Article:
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Title: British emigration during the early 1850s with special reference to emigration to the U.S.A.
Author: Van Vugt, William E.
ISNI:       0000 0001 3542 5007
Awarding Body: University of London
Current Institution: University of London
Date of Award: 1985
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This dissertation utilizes recently developed techniques to explore with precision some basic questions that have long puzzled historians: who were the 19th-century European emigrants, and why did they emigrate? In the case of the extensive British emigration to the U.S.A. during the early 1850s, there is special interest in the possible influence of the repeal of the Corn Laws in 1846. Also of interest is whether industrial change in Britain influenced the emigration. Contrary to the current opinion that the repeal of the Corn Laws did not result in the catastrophe predicted by many contemporaries, the fall in grain prices that resulted from repeal was the main cause for agriculturalists dominating the emigration of the early 1850s. Grain farmers on poor soils without the capital necessary for improvement comprised the bulk of the agricultural movement because they were losing their limited capital and saw no future in a free-trade Britain. Those farmers not experiencing such distress in Britain did not emigrate. Emigration seems to have been an option taken reluctantly by farmers. Surprisingly few persons experiencing industrial change in Britain at this time emigrated to the United States. The growth of Britain's textile and iron industries created openings that were filled by potential emigrants. More numerous aboard the emigrant ships were unskilled labourers and "pre-industrial" craftsmen, especially building trades workers and miners. The Welsh miners showed a particular interest in emigration because of a short depression and sour industrial relations that resulted from a fall in the demand and price for coal. Altogether, negative influences, or "distress", played the key role in the extensive emigration from Britain to the U.S.A. during the early 1850s.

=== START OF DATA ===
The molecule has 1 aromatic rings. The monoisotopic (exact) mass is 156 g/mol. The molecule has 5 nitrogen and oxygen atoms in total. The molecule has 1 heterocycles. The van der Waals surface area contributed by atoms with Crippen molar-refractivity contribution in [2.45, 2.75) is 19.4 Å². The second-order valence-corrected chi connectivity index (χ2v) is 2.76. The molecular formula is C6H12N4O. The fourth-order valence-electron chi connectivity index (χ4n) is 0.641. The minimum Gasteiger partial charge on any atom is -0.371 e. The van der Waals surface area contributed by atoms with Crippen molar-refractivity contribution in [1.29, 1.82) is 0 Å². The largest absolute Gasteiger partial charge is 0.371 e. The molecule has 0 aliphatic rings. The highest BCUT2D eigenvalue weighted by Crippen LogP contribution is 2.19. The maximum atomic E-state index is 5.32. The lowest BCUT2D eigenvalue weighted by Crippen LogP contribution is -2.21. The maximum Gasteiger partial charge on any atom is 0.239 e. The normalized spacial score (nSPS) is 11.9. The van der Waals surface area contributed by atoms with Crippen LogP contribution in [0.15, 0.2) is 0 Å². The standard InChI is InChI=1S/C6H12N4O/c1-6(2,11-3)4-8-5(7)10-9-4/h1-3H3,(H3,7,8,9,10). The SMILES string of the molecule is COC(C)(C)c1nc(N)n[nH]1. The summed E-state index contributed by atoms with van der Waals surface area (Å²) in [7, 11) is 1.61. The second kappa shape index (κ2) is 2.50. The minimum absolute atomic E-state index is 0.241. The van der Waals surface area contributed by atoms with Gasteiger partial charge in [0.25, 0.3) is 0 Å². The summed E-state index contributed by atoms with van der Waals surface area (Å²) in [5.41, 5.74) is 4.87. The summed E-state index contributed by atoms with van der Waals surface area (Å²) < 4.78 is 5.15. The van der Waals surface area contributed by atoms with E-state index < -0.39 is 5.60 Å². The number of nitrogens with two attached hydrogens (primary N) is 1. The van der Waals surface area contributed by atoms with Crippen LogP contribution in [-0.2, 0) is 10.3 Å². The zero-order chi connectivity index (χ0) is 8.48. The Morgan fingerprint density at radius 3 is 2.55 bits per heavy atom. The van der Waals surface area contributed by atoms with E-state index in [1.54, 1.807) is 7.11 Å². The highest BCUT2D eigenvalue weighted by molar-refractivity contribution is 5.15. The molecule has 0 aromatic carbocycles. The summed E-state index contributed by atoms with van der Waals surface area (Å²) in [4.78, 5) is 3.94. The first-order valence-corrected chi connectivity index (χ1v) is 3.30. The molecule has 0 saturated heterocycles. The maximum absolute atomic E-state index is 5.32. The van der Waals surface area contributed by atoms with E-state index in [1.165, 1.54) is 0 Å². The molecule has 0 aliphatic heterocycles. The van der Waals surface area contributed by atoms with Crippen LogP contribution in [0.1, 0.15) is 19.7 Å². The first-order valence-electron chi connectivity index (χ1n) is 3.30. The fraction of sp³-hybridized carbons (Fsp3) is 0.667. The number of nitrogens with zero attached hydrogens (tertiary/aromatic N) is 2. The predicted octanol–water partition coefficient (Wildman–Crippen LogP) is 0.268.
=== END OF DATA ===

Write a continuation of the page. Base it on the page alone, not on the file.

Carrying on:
Supervisor: Not available Sponsor: Not available
Qualification Name: Thesis (Ph.D.) Qualification Level: Doctoral
EThOS ID:  DOI: Not available
Keywords: United States